On a cold February morning in 2013, a golden retriever named Rocky and his owner / handler John Alfond quickly climb into the back seat of the Flight for Life helicopter. Rocky slides to the other side by the window. Alfond moves up next to the dog, followed by the avalanche technician. The start is quick and hectic, and Rocky leans over to Alfond for reassurance. It takes 12 minutes to reach the Arapahoe Basin ski area and every second counts. Rocky, an avalanche dog in training with the Colorado Rapid Avalanche Deployment program, is plunged into disaster.
Avalanches not only threaten skiers and snowboarders, but also snowmobilers and ice climbers. According to the Colorado Avalanche Information Center, an average of 25 people die in avalanches each year. In 2010 that number hit an all-time high with 36 deaths and again a record high in 2012 with 34 deaths. The risk is highest in Colorado, where there are more than 1 million acres of avalanche terrain and a notoriously unstable snowpack.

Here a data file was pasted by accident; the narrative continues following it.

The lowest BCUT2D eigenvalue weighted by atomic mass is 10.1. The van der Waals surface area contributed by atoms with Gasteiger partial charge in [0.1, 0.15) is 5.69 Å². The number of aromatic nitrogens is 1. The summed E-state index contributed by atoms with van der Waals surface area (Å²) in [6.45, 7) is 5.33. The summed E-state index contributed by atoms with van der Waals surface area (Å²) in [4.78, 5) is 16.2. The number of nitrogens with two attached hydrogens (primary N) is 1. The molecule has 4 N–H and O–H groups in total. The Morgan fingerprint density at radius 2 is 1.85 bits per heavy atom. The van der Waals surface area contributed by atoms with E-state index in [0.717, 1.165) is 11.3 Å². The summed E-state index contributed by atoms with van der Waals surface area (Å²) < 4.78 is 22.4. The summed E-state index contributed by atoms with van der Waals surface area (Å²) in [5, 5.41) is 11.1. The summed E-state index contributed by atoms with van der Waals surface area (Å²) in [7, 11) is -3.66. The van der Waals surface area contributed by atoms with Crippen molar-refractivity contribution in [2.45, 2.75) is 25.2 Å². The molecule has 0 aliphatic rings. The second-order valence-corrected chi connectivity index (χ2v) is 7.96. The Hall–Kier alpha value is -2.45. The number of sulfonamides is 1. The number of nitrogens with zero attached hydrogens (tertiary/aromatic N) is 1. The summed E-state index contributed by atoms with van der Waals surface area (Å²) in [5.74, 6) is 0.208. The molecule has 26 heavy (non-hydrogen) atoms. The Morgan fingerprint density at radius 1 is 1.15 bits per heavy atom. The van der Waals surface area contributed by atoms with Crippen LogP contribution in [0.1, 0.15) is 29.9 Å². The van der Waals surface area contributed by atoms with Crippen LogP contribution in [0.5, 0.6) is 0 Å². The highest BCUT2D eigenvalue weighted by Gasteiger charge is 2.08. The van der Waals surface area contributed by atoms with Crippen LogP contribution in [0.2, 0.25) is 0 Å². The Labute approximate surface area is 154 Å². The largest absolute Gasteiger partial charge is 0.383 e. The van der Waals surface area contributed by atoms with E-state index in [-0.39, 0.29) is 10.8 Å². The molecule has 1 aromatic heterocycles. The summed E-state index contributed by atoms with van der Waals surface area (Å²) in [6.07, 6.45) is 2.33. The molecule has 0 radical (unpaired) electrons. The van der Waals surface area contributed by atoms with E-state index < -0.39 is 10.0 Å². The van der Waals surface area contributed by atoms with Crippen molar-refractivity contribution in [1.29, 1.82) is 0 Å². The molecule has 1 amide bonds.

When the Flight for Life helicopter lands, police officers and members of the Arapahoe Basin ski patrol wait. They inform Alfond and his team about the incident – a man in his 40s witnessed an avalanche. The man was not affected, but saw others being swept away. Nobody is sure how many people are buried. Rocky paces up and down at the end of his leash.
Alfond, himself a member of the ski patrol in Vail, rates the safety of the scene. He identifies the direction of the wind and looks for signs of more slides – cornices or snow that could shift. Time is of the essence. After 15 minutes, nine out of ten people, or 90 percent, survive an avalanche. After 30 minutes this percentage drops to 50.